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How we’re positioned for ECB’s growth drive

Jeffrey Sacks

By Jeffrey Sacks

Investment Strategist - Europe, the Middle East and Africa

November 2, 2017

The ECB statement of 26 October was broadly in line with what the market had been anticipating in terms of the outlook for rates. The ECB announced a further reduction in monthly asset purchases and also extended that program’s period by nine months.

The statement was slightly more dovish than expected with regard to asset purchases, particularly the open-ended commitment to adjust both size and duration further if justified. The decision to taper the former more aggressively was largely driven by the improving growth outlook. The decision to lengthen the period of asset purchases was largely driven by the inflation rate disappointingly remaining below the ECB’s 2% target.

The ECB sees the upturn as “robust and broad”, with the second quarter’s real GDP growth rate of 0.7% ahead of the 0.6% achieved in the first quarter. The ECB expects continued growth in the second half. Its easy monetary policy has been increasingly impacting the real economy by way of higher consumer and corporate borrowing. We expect that corporate earnings, which are already growing at mid-teens rates, can benefit further from this. This is the main driver of European equities.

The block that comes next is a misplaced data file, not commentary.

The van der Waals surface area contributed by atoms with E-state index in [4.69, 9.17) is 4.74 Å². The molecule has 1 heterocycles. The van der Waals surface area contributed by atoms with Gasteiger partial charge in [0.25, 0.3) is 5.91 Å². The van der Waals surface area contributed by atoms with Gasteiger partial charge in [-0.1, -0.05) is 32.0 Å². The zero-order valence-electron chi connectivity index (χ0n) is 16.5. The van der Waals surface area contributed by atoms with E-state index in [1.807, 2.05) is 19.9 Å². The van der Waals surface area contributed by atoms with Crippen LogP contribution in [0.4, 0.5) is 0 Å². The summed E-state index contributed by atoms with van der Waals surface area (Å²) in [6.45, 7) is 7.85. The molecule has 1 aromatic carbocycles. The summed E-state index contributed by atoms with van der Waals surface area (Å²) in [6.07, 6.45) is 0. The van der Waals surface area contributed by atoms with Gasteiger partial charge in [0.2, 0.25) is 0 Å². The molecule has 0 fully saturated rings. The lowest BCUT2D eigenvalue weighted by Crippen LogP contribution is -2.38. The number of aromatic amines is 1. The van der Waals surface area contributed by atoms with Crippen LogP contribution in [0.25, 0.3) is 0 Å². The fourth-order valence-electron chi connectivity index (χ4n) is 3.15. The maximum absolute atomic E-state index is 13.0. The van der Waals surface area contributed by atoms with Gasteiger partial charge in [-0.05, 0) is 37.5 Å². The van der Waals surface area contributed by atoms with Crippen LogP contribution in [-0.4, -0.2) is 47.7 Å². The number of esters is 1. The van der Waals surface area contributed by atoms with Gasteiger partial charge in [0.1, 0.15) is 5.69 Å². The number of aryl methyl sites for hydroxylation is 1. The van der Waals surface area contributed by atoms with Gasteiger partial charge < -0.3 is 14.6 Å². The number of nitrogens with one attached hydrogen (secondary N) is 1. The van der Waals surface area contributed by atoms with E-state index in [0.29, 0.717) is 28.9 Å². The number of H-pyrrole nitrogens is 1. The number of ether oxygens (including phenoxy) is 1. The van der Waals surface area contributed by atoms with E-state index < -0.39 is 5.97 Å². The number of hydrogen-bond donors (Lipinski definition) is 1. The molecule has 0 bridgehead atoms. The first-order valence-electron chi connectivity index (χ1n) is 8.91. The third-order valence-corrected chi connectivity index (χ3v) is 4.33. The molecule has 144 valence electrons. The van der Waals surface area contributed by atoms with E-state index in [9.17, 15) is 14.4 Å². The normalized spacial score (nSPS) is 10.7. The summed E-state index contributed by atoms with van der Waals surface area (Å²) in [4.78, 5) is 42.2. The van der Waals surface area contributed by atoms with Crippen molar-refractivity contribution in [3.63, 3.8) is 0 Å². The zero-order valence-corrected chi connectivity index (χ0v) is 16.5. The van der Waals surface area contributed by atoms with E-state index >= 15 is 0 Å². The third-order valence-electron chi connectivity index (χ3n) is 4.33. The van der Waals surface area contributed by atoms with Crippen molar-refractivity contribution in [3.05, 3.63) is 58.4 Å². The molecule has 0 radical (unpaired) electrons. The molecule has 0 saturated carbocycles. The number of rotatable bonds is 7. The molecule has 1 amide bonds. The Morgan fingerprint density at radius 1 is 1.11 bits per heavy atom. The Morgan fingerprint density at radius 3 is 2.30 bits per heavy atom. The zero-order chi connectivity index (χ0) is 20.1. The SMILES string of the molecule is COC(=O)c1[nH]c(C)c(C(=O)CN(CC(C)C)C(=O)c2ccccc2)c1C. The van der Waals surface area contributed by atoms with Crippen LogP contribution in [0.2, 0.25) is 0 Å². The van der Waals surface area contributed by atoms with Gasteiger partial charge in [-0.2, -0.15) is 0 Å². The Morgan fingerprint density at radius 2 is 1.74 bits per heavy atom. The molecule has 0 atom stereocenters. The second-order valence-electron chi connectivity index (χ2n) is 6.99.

Draghi made three further comments that have longer-term implications. Firstly, he urged European leaders to accelerate structural reform in order to reduce unemployment further and raise productivity. Secondly, he stressed the need for more growth-friendly fiscal policies to supplement the ECB’s monetary policies. Thirdly, during the question-and-answer session, he noted how all the General Council members had noted the better growth conditions, particularly for households whose real incomes are rising, highlighted by the seven million jobs created in the last four years.

Regarding the implications for financial assets, our views are broadly unchanged: The announcement does not change our bullish case for Europe ex-UK equities, which is well underpinned by valuation and technical arguments made previously, and reinforced by Draghi’s comments about growth today.

The immediate Euro reaction was negative, as the statement was considered more dovish than expected. The single currency fell 1% against the US dollar to $1.1700. Key support levels are $1.174 and then $1.1675. However, the medium-term uptrend is expected to resume with key resistance levels at $1.185 and $1.188.

European fixed income is likely to remain under pressure, particularly European sovereign bonds, whose valuations were already poor and which now face the further challenge of less ECB buying. Spanish and Italian 10-year government bond yields have moved lower by 0.08% to 1.56% and by 0.05% to 1.97% respectively. The reaction was smaller in Portuguese 10-year bonds given the evident issuer constraints being reached. Corporate bonds should be more resilient, particularly with the extended buying period. We prefer high yield, where there are better spread cushions, high coupons, and a benign default outlook given the growth backdrop that Draghi described

 

 

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